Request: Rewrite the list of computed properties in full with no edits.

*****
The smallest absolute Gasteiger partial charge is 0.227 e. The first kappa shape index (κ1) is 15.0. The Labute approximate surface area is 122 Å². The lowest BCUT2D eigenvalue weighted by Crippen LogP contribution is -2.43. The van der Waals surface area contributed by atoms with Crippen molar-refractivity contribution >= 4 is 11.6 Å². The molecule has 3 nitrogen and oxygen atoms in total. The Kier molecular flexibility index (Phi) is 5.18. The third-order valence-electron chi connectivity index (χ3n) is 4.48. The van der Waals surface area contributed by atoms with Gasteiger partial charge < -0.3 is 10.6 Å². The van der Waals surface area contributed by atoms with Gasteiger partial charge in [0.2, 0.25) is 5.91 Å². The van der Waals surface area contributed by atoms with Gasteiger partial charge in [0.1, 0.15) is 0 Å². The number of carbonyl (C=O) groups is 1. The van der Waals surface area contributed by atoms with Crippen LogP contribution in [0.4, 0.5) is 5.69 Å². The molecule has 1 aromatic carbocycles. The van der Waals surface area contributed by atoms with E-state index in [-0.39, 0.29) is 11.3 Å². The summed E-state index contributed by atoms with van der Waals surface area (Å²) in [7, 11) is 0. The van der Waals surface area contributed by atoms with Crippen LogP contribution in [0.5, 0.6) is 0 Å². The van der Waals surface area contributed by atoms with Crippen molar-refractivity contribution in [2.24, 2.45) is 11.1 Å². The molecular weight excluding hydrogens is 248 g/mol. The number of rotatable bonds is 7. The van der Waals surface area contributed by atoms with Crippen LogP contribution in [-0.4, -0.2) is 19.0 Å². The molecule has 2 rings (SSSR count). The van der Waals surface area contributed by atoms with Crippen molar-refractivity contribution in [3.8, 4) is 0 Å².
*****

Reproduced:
The smallest absolute Gasteiger partial charge is 0.227 e. The first kappa shape index (κ1) is 15.0. The Labute approximate surface area is 122 Å². The lowest BCUT2D eigenvalue weighted by Crippen LogP contribution is -2.43. The van der Waals surface area contributed by atoms with Crippen molar-refractivity contribution >= 4 is 11.6 Å². The molecule has 3 nitrogen and oxygen atoms in total. The Kier molecular flexibility index (Phi) is 5.18. The third-order valence-electron chi connectivity index (χ3n) is 4.48. The van der Waals surface area contributed by atoms with Gasteiger partial charge < -0.3 is 10.6 Å². The van der Waals surface area contributed by atoms with Gasteiger partial charge in [0.2, 0.25) is 5.91 Å². The van der Waals surface area contributed by atoms with Gasteiger partial charge in [0.1, 0.15) is 0 Å². The number of carbonyl (C=O) groups is 1. The van der Waals surface area contributed by atoms with Crippen LogP contribution in [0.4, 0.5) is 5.69 Å². The molecule has 1 aromatic carbocycles. The van der Waals surface area contributed by atoms with E-state index in [-0.39, 0.29) is 11.3 Å². The summed E-state index contributed by atoms with van der Waals surface area (Å²) in [7, 11) is 0. The van der Waals surface area contributed by atoms with Crippen LogP contribution in [0.5, 0.6) is 0 Å². The van der Waals surface area contributed by atoms with Crippen molar-refractivity contribution in [2.24, 2.45) is 11.1 Å². The molecular weight excluding hydrogens is 248 g/mol. The number of rotatable bonds is 7. The van der Waals surface area contributed by atoms with Crippen LogP contribution in [-0.4, -0.2) is 19.0 Å². The molecule has 2 rings (SSSR count). The van der Waals surface area contributed by atoms with Crippen molar-refractivity contribution in [3.8, 4) is 0 Å².